North Carolina fourth graders are on par with their national peers in science, according to the 2005 National Assessment of Educational Progress in science, but eighth grade students performed slightly lower than the national average.
Results of the science assessments were released today for the 44 states and one jurisdiction that participated in the 2005 assessments, the third time that NAEP has measured science achievement since 1996.
“Today’s news verifies that science needs more emphasis at every level of schooling, and especially at the middle grades level,” State Superintendent June Atkinson said. “Science is a foundational skill, just as key to students’ preparation as reading and mathematics. Schools need encouragement, support and resources to ensure that students are receiving the instruction they need.”
For fourth graders, North Carolina’s average scale score was 149. The fourth grade score was the same as the nation (149) and not significantly different from the state’s average score for 2000 (147). Fourth grade science has been measured twice at the state level, in 2000 and in 2005. Sixty-five percent of North Carolina fourth graders scored at or above the Basic level of performance in 2005, and 25 percent were at or above the Proficient level. Nationally, 66 percent of fourth graders scored at or above the Basic level of performance, and 27 percent scored at or above Proficient.
For eighth graders, North Carolina’s average scale score was 144, which is not significantly different from the average score in 2000 (145) or in 1996 (147). The nation’s 2005 average scale score was 147. Eighth grade science has been measured three times at the state level, in 1996, 2000 and in 2005. The percentage of students in North Carolina who scored at or above the Basic level was 53 percent in 2005, as compared to 57 percent for the nation. The percentage of students at the Proficient level was 22 percent in North Carolina and 27 percent in the nation. North Carolina’s indicators were not significantly different from those reported in prior assessments.
Male students scored significantly higher than female students at the fourth grade, but there was no significant difference in the performance of eighth grade males and females. Achievement gaps were evident among other groups and remained similar to gaps in prior years. Black eighth graders posted average scores that were lower than those of white students by 33 points. Hispanic eighth graders’ average scale score was 23 points lower than white students’ average score. Students who were eligible for free/reduced price school lunch, an indicator of poverty, had an average scale score that was 25 points lower than the scores for students who were not eligible for free/reduced price school lunch.
At the fourth grade level, black students had an average scale score that was lower than that of white students by 31 points. Hispanic fourth graders had an average scale score that was lower by 23 points. Students eligible for free/reduced price school lunches had an average scale score that was 26 points lower than the score of those who were not eligible.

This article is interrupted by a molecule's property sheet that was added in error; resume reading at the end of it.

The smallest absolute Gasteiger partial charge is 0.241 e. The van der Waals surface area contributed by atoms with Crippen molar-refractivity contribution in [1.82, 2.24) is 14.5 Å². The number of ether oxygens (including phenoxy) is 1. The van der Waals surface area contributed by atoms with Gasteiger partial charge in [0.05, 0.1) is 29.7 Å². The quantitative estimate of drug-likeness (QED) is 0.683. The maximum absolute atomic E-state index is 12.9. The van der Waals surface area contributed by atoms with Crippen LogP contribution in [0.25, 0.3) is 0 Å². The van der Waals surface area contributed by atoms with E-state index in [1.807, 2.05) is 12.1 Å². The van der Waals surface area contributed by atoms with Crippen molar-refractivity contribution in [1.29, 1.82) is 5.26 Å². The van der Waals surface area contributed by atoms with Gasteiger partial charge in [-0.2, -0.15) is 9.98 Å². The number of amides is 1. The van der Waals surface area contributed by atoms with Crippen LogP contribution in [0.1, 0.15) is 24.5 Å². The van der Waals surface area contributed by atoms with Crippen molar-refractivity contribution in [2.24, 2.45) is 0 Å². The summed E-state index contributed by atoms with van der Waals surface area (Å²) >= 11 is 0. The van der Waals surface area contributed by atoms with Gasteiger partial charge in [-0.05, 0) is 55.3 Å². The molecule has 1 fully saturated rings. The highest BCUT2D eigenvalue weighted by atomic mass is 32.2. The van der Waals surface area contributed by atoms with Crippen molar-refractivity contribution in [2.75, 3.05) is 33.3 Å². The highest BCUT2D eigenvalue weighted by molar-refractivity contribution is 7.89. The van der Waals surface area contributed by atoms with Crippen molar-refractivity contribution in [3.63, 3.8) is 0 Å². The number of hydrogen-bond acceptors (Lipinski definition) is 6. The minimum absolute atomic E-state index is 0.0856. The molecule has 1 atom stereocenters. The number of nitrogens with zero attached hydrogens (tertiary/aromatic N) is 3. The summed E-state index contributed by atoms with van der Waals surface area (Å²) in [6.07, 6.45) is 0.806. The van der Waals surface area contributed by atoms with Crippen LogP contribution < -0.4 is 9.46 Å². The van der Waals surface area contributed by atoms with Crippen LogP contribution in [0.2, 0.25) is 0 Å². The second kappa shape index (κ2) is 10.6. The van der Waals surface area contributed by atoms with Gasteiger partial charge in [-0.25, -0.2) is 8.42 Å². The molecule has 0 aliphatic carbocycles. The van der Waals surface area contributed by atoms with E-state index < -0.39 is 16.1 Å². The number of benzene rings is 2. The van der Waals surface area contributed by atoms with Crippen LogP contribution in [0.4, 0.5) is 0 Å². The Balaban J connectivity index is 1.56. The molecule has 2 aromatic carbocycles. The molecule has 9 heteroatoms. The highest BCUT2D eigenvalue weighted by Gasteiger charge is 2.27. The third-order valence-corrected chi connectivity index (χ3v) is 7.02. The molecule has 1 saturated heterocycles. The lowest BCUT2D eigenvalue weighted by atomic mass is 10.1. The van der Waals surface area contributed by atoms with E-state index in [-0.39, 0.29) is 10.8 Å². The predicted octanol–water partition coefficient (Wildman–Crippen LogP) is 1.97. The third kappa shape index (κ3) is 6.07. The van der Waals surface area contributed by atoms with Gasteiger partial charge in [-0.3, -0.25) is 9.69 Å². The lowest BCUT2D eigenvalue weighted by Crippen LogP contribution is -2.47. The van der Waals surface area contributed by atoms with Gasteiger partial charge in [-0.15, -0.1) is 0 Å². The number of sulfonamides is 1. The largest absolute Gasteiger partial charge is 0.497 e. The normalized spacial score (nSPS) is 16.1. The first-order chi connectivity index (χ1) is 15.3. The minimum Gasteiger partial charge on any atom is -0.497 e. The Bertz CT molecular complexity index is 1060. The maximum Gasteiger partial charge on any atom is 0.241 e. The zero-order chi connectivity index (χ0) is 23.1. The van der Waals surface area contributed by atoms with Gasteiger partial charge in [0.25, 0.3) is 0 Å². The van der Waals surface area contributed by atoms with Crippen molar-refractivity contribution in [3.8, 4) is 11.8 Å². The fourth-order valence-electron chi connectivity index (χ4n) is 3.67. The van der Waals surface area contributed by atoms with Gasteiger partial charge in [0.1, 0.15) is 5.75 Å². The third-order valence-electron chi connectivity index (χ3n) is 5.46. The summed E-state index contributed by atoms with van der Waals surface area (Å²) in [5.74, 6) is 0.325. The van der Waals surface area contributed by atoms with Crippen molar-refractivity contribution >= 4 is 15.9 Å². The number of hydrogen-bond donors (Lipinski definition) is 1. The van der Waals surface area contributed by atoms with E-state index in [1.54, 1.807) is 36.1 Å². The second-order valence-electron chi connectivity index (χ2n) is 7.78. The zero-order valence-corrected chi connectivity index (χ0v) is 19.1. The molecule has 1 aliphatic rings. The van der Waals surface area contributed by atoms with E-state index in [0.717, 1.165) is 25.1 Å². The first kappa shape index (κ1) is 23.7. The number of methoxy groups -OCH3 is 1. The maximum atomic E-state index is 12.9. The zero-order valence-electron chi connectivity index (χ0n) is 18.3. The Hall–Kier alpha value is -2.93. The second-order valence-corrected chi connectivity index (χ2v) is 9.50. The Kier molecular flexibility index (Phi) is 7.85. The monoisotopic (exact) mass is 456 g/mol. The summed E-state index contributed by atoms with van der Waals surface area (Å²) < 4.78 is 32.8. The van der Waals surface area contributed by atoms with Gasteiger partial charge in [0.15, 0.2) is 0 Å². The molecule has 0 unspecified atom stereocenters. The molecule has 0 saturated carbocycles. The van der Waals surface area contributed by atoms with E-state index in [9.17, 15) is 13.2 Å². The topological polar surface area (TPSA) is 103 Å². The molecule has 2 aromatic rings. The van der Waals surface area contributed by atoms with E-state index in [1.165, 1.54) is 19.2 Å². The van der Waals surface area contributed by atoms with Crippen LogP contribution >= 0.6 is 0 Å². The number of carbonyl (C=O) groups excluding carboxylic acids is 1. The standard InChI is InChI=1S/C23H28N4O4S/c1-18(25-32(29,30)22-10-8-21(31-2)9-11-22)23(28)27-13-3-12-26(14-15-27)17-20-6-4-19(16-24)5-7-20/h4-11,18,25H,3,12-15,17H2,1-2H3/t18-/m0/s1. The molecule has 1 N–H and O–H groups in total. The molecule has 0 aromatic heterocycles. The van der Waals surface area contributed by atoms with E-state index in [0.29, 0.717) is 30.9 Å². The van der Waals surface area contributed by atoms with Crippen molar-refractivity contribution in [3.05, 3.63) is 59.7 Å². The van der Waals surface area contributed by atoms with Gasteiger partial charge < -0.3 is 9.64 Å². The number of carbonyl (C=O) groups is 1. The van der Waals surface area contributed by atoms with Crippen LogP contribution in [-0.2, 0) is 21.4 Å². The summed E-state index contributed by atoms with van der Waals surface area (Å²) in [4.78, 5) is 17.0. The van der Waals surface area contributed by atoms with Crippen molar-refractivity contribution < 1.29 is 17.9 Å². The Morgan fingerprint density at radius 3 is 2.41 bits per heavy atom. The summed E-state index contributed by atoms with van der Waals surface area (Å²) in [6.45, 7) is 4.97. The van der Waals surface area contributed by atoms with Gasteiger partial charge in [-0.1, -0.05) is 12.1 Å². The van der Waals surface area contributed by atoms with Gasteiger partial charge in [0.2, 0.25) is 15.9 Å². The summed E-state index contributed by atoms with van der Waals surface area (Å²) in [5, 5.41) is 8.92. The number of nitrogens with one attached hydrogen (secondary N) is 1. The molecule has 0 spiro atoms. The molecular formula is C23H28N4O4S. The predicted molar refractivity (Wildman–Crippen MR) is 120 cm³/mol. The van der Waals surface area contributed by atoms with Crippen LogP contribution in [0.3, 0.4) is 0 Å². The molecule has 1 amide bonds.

NAEP assesses science in two major dimensions: fields of science (earth, physical and life) and knowing and doing science (conceptual understanding, scientific investigation and practical reasoning). The assessments contain questions that are multiple choice, short constructed response and extended constructed response and are given to a representative sample of fourth and eighth grade students across the state. Because this assessment is given to a sample of students, local school or district results are not available.
Approximately 4,000 North Carolina fourth graders and 4,000 of the state’s eighth graders participated in the science NAEP. Their performance is reported as scale scores and also achievement levels. The NAEP science assessments are presented on separate 300-point scales. Achievement levels for the science assessment are identified as Basic, Proficient and Advanced. The National Assessment Governing Board establishes NAEP achievement levels. A Basic level denotes partial mastery of prerequisite knowledge and skills that are fundamental for proficient work at each grade. The Proficient level represents solid academic performance for each grade assessed. Students at the Proficient level have demonstrated competency over challenging subject matter, including subject-matter knowledge, application of knowledge to real-world situations and analytical skills appropriate to the subject matter.
Science is a part of North Carolina’s Standard Course of Study for grades K-12 and is receiving more attention in North Carolina and nationally. Science teachers in North Carolina are participating this summer in a variety of professional development activities to enhance their science instructional strategies. In addition, the science specialists at the NC Department of Public Instruction have prepared science curriculum support documents to strengthen teachers’ classroom and laboratory activities to help students better meet the state’s curriculum standards in science.
North Carolina standardized science assessments at the elementary and middle school levels will be given initially in the 2007-08 school year at grades 5 and 8. Science assessments are required in elementary and middle school for every state as a part of No Child Left Behind, the federal education law.